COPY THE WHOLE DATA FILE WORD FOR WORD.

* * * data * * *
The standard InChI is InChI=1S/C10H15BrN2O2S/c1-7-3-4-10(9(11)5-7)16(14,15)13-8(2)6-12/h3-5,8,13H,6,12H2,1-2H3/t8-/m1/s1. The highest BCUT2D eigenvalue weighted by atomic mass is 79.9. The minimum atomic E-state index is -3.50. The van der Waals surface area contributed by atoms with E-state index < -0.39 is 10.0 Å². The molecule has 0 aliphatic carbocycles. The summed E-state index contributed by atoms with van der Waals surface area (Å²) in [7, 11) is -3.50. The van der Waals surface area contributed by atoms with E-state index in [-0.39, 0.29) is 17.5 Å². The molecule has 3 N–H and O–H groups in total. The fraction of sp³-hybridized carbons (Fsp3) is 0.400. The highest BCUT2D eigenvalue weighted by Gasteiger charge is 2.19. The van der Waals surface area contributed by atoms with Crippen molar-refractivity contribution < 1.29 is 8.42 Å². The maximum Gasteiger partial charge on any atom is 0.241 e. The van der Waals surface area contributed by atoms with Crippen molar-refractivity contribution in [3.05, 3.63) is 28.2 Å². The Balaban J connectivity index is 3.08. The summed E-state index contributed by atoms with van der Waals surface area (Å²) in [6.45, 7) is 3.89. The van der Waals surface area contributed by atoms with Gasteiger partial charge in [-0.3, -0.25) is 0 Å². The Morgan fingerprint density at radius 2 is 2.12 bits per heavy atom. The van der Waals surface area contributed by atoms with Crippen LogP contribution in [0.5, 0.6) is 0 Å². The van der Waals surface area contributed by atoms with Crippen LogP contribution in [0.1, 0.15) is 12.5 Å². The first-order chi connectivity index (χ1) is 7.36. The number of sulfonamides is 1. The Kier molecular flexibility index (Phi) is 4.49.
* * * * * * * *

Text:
The standard InChI is InChI=1S/C10H15BrN2O2S/c1-7-3-4-10(9(11)5-7)16(14,15)13-8(2)6-12/h3-5,8,13H,6,12H2,1-2H3/t8-/m1/s1. The highest BCUT2D eigenvalue weighted by atomic mass is 79.9. The minimum atomic E-state index is -3.50. The van der Waals surface area contributed by atoms with E-state index < -0.39 is 10.0 Å². The molecule has 0 aliphatic carbocycles. The summed E-state index contributed by atoms with van der Waals surface area (Å²) in [7, 11) is -3.50. The van der Waals surface area contributed by atoms with E-state index in [-0.39, 0.29) is 17.5 Å². The molecule has 3 N–H and O–H groups in total. The fraction of sp³-hybridized carbons (Fsp3) is 0.400. The highest BCUT2D eigenvalue weighted by Gasteiger charge is 2.19. The van der Waals surface area contributed by atoms with Crippen molar-refractivity contribution < 1.29 is 8.42 Å². The maximum Gasteiger partial charge on any atom is 0.241 e. The van der Waals surface area contributed by atoms with Crippen molar-refractivity contribution in [3.05, 3.63) is 28.2 Å². The Balaban J connectivity index is 3.08. The summed E-state index contributed by atoms with van der Waals surface area (Å²) in [6.45, 7) is 3.89. The van der Waals surface area contributed by atoms with Gasteiger partial charge in [-0.3, -0.25) is 0 Å². The Morgan fingerprint density at radius 2 is 2.12 bits per heavy atom. The van der Waals surface area contributed by atoms with Crippen LogP contribution in [0.5, 0.6) is 0 Å². The van der Waals surface area contributed by atoms with Crippen LogP contribution in [0.1, 0.15) is 12.5 Å². The first-order chi connectivity index (χ1) is 7.36. The number of sulfonamides is 1. The Kier molecular flexibility index (Phi) is 4.49.